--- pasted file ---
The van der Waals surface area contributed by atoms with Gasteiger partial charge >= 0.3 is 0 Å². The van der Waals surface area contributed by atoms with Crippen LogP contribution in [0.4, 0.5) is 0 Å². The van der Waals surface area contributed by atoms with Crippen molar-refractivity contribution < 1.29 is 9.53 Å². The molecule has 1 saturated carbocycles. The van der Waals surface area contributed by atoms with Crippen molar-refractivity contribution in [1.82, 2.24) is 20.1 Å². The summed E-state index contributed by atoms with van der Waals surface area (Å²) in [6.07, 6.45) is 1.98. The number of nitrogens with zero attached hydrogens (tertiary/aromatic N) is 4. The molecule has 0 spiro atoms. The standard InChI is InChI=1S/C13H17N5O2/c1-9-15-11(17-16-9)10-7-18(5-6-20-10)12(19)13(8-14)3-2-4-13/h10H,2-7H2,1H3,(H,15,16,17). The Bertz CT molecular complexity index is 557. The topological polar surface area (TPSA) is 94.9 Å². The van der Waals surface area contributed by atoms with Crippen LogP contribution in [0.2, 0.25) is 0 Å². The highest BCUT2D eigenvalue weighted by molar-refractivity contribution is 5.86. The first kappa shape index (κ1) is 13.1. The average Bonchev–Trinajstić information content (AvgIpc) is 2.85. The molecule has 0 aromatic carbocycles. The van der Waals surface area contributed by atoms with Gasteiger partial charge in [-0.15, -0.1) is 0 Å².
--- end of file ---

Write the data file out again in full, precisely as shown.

The van der Waals surface area contributed by atoms with Gasteiger partial charge >= 0.3 is 0 Å². The van der Waals surface area contributed by atoms with Crippen LogP contribution in [0.4, 0.5) is 0 Å². The van der Waals surface area contributed by atoms with Crippen molar-refractivity contribution < 1.29 is 9.53 Å². The molecule has 1 saturated carbocycles. The van der Waals surface area contributed by atoms with Crippen molar-refractivity contribution in [1.82, 2.24) is 20.1 Å². The summed E-state index contributed by atoms with van der Waals surface area (Å²) in [6.07, 6.45) is 1.98. The number of nitrogens with zero attached hydrogens (tertiary/aromatic N) is 4. The molecule has 0 spiro atoms. The standard InChI is InChI=1S/C13H17N5O2/c1-9-15-11(17-16-9)10-7-18(5-6-20-10)12(19)13(8-14)3-2-4-13/h10H,2-7H2,1H3,(H,15,16,17). The Bertz CT molecular complexity index is 557. The topological polar surface area (TPSA) is 94.9 Å². The van der Waals surface area contributed by atoms with Crippen LogP contribution in [0.2, 0.25) is 0 Å². The highest BCUT2D eigenvalue weighted by molar-refractivity contribution is 5.86. The first kappa shape index (κ1) is 13.1. The average Bonchev–Trinajstić information content (AvgIpc) is 2.85. The molecule has 0 aromatic carbocycles. The van der Waals surface area contributed by atoms with Gasteiger partial charge in [-0.15, -0.1) is 0 Å².